A professor at Mines, a woman named Tracy Camp, authored a paper that appeared in Comm. ACM Oct 1997 that highlighted the falling enrollment of women in computer science programs and warned of its consequences to the U.S. economy and global competitiveness. She urged action to identify and counteract the forces that were, and still are, leading fewer women to seek degrees in computer science and careers in the IT industry.

I wondered if Dr. Camp was one of the adults who voted for computer engineer Barbie. When asked, she said, “Yes, I voted for the computer engineer Barbie. I also sent an announcement out on my networks, which helped add a lot more votes.” She doesn’t feel bad at all about adults hijacking the vote, “Research has shown that we need to change the image of computing to get more girls interested. Barbie may help.” (One of the great things about writing a blog is that I can send impertinent emails to busy people and they respond, but I digress.)

So there you have it. Computer engineer Barbie is a child’s toy, a collectible, a role model for career-minded girls, an Internet meme that provides a lesson in how social media is changing marketing, a symbol of U.S. economic competitiveness, and a partial solution to the gender gap in engineering. Who knew?

My friend Carol Borthwick sent me a link to 20 photographs of vintage computers featured in Time. The photographs are by Mark Richards, who has a book out entitled Core Memory: A Visual Survey of Vintage Computers.

CoreMemory    Image from

Most of those pictures are for devices that are before my time. So maybe you want more recent images of the 10 worst keyboards of all time as judged by PCWorld in 2007. It’s amazing to see how much variation there was in the past for something that is so standardized today.

WorstKeyboards  Image from PCWorld

But of course why dwell on the quaintness or horrors from the past. At the other end of the scale is a brand new computer keyboard that does everything. The Optimus Maximus keyboard has an OLED screen on the top of each of its 113 keys. Each key-top screen is programmable so that it can display a variety of images, or even video at 10 frames per second. And it’s yours for only $2,400.


Video from ThinkGeek

There are actually some practical uses for a keyboard that has programmable key labels. First, if you like to use keyboard shortcuts or are unable to use a mouse because of a disability, then having the feature list appear when you press a modifier key like Shift, Alt (Option on a Mac), AltGr, Ctrl, Windows (Command on a Mac), or Function would really aid in recall of the features available.

Second, if you customize key bindings, which someone who uses keyboard shortcuts a lot does, then being able to modify the key label would be helpful to remind you which key is associated with which command. It would also serve as a notification to a guest user that the keys have been mapped in a nonstandard way.

Third, if you are bilingual and often type in another language you may discover that you need two keyboards, one for each language’s keyboard layout, and switch between them. Alternatively, you can stick with the keyboard for your primary language and use a character map utility to find and insert characters needed for your secondary language but not available on the keyboard of your primary language. Using either method is a big hassle. Having a keyboard with programmable key labels would allow you to use a single keyboard and switch mappings to enter text for both languages easily and conveniently.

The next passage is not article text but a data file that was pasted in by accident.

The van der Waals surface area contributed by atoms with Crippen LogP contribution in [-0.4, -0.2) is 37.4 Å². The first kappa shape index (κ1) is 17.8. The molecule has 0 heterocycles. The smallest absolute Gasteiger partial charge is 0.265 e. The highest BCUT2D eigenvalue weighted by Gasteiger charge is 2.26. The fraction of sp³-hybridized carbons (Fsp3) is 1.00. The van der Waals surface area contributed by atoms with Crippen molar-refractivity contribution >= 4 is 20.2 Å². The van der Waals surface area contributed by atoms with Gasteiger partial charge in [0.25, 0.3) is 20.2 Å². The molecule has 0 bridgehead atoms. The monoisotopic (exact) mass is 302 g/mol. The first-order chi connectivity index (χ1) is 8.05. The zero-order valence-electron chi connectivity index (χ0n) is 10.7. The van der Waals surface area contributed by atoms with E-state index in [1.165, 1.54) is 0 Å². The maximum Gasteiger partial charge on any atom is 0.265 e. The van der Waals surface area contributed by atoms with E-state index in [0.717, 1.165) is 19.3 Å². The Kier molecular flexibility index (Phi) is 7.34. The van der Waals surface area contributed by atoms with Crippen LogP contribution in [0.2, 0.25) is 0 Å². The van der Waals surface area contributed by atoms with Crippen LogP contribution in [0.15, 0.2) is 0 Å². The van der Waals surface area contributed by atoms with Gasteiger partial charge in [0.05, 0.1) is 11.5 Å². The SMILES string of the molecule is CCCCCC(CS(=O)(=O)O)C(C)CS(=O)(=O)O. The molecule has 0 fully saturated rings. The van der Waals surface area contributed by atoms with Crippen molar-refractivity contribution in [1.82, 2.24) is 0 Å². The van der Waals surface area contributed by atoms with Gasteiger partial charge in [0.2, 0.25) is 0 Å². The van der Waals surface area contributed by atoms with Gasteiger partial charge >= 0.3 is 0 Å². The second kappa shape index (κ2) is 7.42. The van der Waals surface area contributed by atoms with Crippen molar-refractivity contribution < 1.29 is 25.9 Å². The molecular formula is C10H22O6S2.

Finally, in the very rare case that you are a professional software tester specializing in internationalization and localization or a prodigious multilingual savant, then you can switch between all the available keyboards in the world and type every Unicode character without switching between physical keyboards.

Of course, keyboards will be obsolete soon, if you believe the leaders of the natural user interface (NUI) movement. We’ll soon be using gestures and voice to interact with computers. So this whole blog entry is moot.

Recently, Apple released a beta of the latest version of its iPhone operating system, called iPhone OS 4.0. As part of the release, it is distributing a new version of the software development kit (SDK) so that developers can write software that will take advantage of the new features of iPhone OS 4.0. The biggest advance is the ability to run multiple applications at once, called multitasking.

Currently, if you are using a third-party app and you answer the phone, the app quits. Further, third-party apps cannot run in the background and update (like you would want for weather, navigation, IM, etc.) The iPhone, like any modern personal computer runs many processes simultaneously. However, the ability of external developers to control this was limited in earlier releases of the iPhone OS. (Note that this limitation only applied external developers. Apple’s own apps multitask easily. For instance, you can take pictures or get maps while using talking on the phone.)